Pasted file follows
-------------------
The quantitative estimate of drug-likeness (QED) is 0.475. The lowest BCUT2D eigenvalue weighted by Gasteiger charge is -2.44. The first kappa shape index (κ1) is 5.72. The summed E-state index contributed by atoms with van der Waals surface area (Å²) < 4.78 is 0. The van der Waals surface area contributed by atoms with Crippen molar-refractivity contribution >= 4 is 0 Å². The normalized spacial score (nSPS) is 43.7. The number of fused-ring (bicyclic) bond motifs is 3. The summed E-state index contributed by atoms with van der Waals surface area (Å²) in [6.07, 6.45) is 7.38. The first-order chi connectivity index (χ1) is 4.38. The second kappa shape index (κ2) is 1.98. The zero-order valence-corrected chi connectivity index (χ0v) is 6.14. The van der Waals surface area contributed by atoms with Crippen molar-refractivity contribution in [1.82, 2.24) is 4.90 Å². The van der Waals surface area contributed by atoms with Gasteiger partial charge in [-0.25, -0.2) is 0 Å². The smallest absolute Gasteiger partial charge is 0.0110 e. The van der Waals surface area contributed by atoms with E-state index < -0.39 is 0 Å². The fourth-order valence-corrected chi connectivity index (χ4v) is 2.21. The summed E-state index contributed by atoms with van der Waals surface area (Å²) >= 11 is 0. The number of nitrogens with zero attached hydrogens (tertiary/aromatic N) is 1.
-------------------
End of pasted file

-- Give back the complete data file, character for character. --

The quantitative estimate of drug-likeness (QED) is 0.475. The lowest BCUT2D eigenvalue weighted by Gasteiger charge is -2.44. The first kappa shape index (κ1) is 5.72. The summed E-state index contributed by atoms with van der Waals surface area (Å²) < 4.78 is 0. The van der Waals surface area contributed by atoms with Crippen molar-refractivity contribution >= 4 is 0 Å². The normalized spacial score (nSPS) is 43.7. The number of fused-ring (bicyclic) bond motifs is 3. The summed E-state index contributed by atoms with van der Waals surface area (Å²) in [6.07, 6.45) is 7.38. The first-order chi connectivity index (χ1) is 4.38. The second kappa shape index (κ2) is 1.98. The zero-order valence-corrected chi connectivity index (χ0v) is 6.14. The van der Waals surface area contributed by atoms with Crippen molar-refractivity contribution in [1.82, 2.24) is 4.90 Å². The van der Waals surface area contributed by atoms with Gasteiger partial charge in [-0.25, -0.2) is 0 Å². The smallest absolute Gasteiger partial charge is 0.0110 e. The van der Waals surface area contributed by atoms with E-state index < -0.39 is 0 Å². The fourth-order valence-corrected chi connectivity index (χ4v) is 2.21. The summed E-state index contributed by atoms with van der Waals surface area (Å²) >= 11 is 0. The number of nitrogens with zero attached hydrogens (tertiary/aromatic N) is 1.